Women who receive Social Security benefits outnumber men who do by almost 18%, according to data from the Social Security Administration. While women tend to outlive men, the average benefit received by women is 26% lower than the average benefit received by men.
During women’s working years they tend to earn less than men for the same work. In addition, many women also take time out of the workforce to have children, or to provide care for aging family members. Some women do both, leaving low earnings and even zeroes in the earnings record that the Social Security Administration uses to determine their retirement benefit.
Women also tend to take their benefits sooner than men — before reaching the age for full un-reduced retirement benefits. When retiring before full retirement age, benefits are permanently reduced by up to 25% to 30%, depending on age.
Today millions of older women are depending on insufficient Social Security benefits to get them through a retirement that can stretch up to 30 years. Low benefits mean people have to spend more of their retirement savings (if they have any) at a faster pace than anticipated.
An individual’s earnings are the basis for how the Social Security Administration calculates the initial retirement benefit. The benefit formula uses the 35 years of highest earnings to determine the average monthly wage. Low earnings and years of no earnings in one’s earnings record, decreases the average monthly wage used to determine the monthly benefit. Initial benefits are pulled down with it. To boost benefits, some women today are working much longer than they anticipated to fill those gaps in their earnings records.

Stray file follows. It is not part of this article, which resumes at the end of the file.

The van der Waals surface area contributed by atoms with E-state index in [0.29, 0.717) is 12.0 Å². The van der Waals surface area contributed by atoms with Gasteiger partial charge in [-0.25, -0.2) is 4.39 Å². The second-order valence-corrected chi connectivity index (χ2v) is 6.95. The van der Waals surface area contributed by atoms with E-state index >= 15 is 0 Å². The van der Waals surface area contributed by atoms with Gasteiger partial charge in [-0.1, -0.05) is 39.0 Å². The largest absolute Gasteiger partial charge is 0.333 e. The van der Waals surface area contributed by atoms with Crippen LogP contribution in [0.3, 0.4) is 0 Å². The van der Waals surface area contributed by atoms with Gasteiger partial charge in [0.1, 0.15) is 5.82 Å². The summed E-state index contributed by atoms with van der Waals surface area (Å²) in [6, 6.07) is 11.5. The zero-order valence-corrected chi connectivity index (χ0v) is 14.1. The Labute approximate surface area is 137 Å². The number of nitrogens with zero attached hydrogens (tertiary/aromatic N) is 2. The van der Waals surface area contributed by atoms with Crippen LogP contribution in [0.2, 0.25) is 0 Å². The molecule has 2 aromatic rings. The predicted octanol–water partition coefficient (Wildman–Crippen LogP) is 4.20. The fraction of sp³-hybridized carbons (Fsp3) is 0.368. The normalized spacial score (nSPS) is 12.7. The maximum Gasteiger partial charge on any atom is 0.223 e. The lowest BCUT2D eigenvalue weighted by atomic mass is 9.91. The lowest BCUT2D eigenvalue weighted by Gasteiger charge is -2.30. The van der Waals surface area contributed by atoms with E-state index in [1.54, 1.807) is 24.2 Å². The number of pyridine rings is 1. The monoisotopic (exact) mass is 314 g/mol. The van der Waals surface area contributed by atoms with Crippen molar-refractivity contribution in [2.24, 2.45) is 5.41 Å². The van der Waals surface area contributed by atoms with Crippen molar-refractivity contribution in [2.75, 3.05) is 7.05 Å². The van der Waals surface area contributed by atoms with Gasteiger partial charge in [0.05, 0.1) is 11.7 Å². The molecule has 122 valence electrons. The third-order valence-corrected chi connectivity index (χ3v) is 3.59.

TSCL 2017 Senior Survey indicates there’s widespread support for proposals that would improve benefits, particularly for older women. A majority, 55%, said they support giving credits to people who take time off from their job to provide care for children or older family members. Under the proposal women would receive wage credits up to a certain amount — $6,000 per year is one proposal — to help fill in years when there are no earnings.
TSCL believes this would help boost benefits and keep older women out of poverty, help them to enjoy better health, and contributing to their communities longer. We support legislative remedies like these and will be working to share our survey results in upcoming meetings with Members of Congress.